Finding Strength in Womanhood

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By Evamarie Joubert

When boys are young and experience emotions, they are often told to “be a man” or to “man up” and stop crying. They’re constantly inundated with this idea of masculinity meaning strength and toughness that ultimately equates to a lack of emotion, otherwise known as toxic masculinity. 

While toxic masculinity is a major issue and the idea that emotional vulnerability is a weakness are extremely harmful, I’ve always admired that a simple “be a man” stood to encourage young boys to find strength in themselves, and in their manhood. 

On the opposite end, women as young girls are often encouraged towards weakness. Not the weakness in vulnerability, when we allow ourselves to feel our emotions and recognize that we may need support at times in our life. I’m specifically speaking about the form of weakness that encourages us to disregard our self-worth for the pleasure and desires of men or to comply with what’s been dictated by society.

We are constantly bombarded with the message that womanhood is negative and undesirable. While phrases like “be a man” exist to encourage young boys, others like “stop acting like a girl” or “don’t be a pussy” exist as warnings that the consequence of failing to live up to the standards of manhood is to be a woman. In other words, womanhood is to be weak, emotional, and defenseless; a message that is not only received by boys but by girls too.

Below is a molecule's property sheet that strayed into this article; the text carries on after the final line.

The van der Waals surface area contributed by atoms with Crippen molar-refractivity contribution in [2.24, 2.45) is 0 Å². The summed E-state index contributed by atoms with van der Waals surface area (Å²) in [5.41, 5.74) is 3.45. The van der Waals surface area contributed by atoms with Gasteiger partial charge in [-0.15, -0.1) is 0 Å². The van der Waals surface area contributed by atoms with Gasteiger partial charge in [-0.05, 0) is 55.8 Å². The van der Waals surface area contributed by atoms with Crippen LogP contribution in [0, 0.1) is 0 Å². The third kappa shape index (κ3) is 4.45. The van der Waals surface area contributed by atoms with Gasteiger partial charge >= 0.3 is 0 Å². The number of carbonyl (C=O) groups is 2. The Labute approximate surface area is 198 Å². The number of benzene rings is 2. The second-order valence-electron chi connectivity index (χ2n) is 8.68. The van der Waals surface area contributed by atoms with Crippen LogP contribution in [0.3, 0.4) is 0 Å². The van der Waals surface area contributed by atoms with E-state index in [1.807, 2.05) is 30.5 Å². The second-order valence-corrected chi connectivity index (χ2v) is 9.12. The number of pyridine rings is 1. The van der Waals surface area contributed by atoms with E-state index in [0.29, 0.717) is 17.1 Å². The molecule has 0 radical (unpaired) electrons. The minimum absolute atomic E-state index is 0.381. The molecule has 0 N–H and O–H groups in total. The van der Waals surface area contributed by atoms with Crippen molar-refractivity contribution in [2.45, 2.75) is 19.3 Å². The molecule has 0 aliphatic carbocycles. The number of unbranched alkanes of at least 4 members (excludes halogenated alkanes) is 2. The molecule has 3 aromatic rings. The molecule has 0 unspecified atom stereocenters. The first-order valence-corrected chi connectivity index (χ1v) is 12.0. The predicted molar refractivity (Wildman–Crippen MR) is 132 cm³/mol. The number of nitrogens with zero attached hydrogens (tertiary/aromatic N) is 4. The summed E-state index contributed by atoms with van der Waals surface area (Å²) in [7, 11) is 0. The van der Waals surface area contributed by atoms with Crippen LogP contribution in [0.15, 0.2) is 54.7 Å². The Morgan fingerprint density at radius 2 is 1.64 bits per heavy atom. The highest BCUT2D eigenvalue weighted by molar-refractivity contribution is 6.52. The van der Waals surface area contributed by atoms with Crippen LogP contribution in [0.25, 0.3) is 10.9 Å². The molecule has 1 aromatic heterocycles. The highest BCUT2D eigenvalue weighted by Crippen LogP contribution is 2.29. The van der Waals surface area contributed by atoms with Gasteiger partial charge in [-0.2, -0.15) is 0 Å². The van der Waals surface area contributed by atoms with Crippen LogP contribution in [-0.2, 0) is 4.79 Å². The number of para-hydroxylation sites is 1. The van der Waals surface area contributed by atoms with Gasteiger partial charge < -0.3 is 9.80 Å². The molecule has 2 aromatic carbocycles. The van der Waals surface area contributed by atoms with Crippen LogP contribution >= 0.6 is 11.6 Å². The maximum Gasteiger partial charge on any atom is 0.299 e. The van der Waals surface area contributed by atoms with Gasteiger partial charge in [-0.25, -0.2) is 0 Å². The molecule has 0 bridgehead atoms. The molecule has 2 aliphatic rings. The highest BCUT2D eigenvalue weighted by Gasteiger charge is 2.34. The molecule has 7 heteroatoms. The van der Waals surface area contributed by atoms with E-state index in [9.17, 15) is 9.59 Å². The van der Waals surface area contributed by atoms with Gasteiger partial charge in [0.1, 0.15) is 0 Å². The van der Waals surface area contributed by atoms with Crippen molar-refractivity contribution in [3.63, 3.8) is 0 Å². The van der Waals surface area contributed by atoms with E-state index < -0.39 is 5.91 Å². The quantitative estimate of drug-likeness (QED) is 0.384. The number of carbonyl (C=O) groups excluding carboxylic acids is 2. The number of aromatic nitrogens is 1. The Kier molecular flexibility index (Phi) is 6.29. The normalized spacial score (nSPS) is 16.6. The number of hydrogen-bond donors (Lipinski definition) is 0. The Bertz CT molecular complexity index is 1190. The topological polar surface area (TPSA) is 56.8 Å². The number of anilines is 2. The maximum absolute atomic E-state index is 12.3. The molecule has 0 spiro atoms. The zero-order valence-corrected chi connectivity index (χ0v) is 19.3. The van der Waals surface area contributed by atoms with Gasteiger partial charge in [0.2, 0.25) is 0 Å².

Young girls are taught to be “nice.” We are encouraged to seek physical beauty, not to make ourselves feel good but for the attention of men as a means to survive. There is no idea of womanhood that encourages us to find strength within ourselves and our femininity. Instead, we are led to believe that the only way to succeed as a woman is to follow the rules set by men. Rules that keep us trapped and fighting for approval instead of learning to celebrate the power that comes from embracing our true womanhood, not the ideal that society has provided for us.

This trap permeates throughout everything we touch as women. Our romantic relationships, how we show up at work, our interactions with our families, and the image we try to portray to the world outside. It is often so encompassing that it can be nearly impossible to escape.

When I considered returning to a relationship where I had been humiliated and taken for granted, it was my mother who reminded me of my strength when she said the words “be a woman and have some self respect.” In the same way the words “be a man” instantly signify strength, those words rang true in my ears. It was the sounding call that being a woman didn’t mean caving into the whims of another but it meant defining what I deserved and demanding respect. 

It was then that I began to understand that womanhood could never be synonymous with weakness but of the courage, strength and passion that lies at the heart of my femininity. I was not meant to cower to the whims of another but instead, to claim my place as a woman worthy and deserving of whatever she desired.